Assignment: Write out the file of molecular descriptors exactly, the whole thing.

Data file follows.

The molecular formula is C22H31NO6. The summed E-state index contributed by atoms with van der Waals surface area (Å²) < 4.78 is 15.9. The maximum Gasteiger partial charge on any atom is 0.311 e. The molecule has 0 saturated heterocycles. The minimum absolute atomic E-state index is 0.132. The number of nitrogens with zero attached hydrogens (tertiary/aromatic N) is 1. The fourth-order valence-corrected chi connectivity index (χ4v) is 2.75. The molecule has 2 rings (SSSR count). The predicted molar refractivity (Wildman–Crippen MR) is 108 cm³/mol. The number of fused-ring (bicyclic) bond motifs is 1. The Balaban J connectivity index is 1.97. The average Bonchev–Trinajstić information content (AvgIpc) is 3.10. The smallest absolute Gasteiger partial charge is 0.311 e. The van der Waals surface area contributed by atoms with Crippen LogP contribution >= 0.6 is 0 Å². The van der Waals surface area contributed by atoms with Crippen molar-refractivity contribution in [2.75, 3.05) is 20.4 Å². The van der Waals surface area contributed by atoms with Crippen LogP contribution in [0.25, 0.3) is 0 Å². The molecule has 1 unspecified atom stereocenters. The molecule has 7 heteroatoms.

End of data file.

The molecular formula is C22H31NO6. The summed E-state index contributed by atoms with van der Waals surface area (Å²) < 4.78 is 15.9. The maximum Gasteiger partial charge on any atom is 0.311 e. The molecule has 0 saturated heterocycles. The minimum absolute atomic E-state index is 0.132. The number of nitrogens with zero attached hydrogens (tertiary/aromatic N) is 1. The fourth-order valence-corrected chi connectivity index (χ4v) is 2.75. The molecule has 2 rings (SSSR count). The predicted molar refractivity (Wildman–Crippen MR) is 108 cm³/mol. The number of fused-ring (bicyclic) bond motifs is 1. The Balaban J connectivity index is 1.97. The average Bonchev–Trinajstić information content (AvgIpc) is 3.10. The smallest absolute Gasteiger partial charge is 0.311 e. The van der Waals surface area contributed by atoms with Crippen LogP contribution >= 0.6 is 0 Å². The van der Waals surface area contributed by atoms with Crippen molar-refractivity contribution in [2.75, 3.05) is 20.4 Å². The van der Waals surface area contributed by atoms with Crippen LogP contribution in [0.25, 0.3) is 0 Å². The molecule has 1 unspecified atom stereocenters. The molecule has 7 heteroatoms.